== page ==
June 07, 2019

Language to protect legit callers added to robocall ruling

FCC meeting
NAFCU attended Thursday's FCC meeting.

The Federal Communications Commission (FCC) Thursday unanimously approved a declaratory ruling related to robocalls but made a positive change to the ruling prior to passage that will allow redress for erroneously blocked calls. NAFCU had shared concerns with FCC Chairman Ajit Pai's staff that credit unions' calls to members could be erroneously blocked if the ruling was implemented without changes.

"We remain disappointed that the FCC crafted this new, far-ranging policy without the opportunity for public feedback," said Carrie Hunt, NAFCU's executive vice president of government affairs and general counsel. "While the FCC's inclusion of language requiring phone companies to allow legitimate businesses to challenge erroneously blocked calls is a positive step, necessary and time-sensitive calls and texts would still be significantly delayed or prevented entirely as a result of this policy. In the event of fraud or a data breach, consumers could be left in the dark for days, exposing their financial accounts to increased risks and theft.

"We encourage the FCC and Congress to revisit the issue; it is imperative policy distinguishes between important consumer communications and illegal robocalls."

Hunt's response was featured in Politico and Bloomberg.

The ruling permits voice service providers to automatically block suspected robocalls unless a consumer opts out. The FCC added language that allows legitimate callers to file complaints with the providers for mistakenly blocked calls. NAFCU will continue to review the ruling and monitor its implications on credit unions.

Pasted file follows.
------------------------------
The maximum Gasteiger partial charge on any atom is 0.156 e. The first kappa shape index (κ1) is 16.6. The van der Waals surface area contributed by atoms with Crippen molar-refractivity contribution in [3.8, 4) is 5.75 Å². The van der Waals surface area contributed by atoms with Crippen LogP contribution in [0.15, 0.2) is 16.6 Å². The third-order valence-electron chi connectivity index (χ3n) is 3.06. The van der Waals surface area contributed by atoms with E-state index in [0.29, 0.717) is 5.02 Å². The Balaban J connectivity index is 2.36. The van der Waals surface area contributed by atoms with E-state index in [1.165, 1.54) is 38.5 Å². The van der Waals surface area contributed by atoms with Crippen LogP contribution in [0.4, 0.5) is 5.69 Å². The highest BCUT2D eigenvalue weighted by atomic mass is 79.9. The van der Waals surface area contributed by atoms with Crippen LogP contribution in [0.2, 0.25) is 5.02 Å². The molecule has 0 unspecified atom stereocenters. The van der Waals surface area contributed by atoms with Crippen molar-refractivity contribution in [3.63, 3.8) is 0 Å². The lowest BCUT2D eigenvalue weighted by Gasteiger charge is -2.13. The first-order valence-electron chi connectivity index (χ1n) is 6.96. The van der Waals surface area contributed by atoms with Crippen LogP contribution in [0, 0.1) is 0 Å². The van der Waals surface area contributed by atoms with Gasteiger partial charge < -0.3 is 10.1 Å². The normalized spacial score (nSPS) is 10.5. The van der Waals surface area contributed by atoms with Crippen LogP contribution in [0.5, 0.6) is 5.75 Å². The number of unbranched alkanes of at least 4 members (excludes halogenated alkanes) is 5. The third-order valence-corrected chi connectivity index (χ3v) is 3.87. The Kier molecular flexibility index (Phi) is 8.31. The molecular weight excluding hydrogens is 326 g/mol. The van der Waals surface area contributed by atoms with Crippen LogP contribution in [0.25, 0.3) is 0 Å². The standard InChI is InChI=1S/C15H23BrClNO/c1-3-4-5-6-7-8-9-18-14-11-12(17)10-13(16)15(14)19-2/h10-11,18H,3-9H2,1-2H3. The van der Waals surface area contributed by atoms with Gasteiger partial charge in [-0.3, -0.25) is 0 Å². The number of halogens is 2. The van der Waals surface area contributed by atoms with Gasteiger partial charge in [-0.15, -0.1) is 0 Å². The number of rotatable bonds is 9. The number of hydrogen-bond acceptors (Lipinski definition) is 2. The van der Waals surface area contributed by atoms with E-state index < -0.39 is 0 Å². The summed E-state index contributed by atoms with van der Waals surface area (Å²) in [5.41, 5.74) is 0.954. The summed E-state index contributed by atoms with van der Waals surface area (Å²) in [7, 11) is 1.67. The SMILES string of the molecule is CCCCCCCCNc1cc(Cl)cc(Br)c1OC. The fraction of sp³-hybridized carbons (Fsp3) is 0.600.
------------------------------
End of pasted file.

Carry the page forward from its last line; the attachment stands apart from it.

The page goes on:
Also during Thursday's meeting, the commission approved publication of a proposal to require phone companies to incorporate a caller identification framework called SHAKEN/STIR.

In addition to meeting with Pai's staff, NAFCU attended a coalition meeting with staff from other commissioners' offices to discuss robocall issues. A recent Compliance Blog post explained how the proposal could impact credit unions (read it here).

NAFCU also joined with nine other trades to share concerns that "urgent calls affecting consumer health, safety, and financial well-being" could be erroneously blocked by the proposed ruling.

NAFCU has actively worked with the FCC on efforts to modernize the TCPA for more than three years. The association previously shared its concerns related to the definition of an autodialer and the need for clarity under the TCPA to ensure credit unions can contact their members without fear of breaking the law.

The association has also met with the CFPB and Treasury Department to discuss TCPA reforms and how credit unions will be impacted.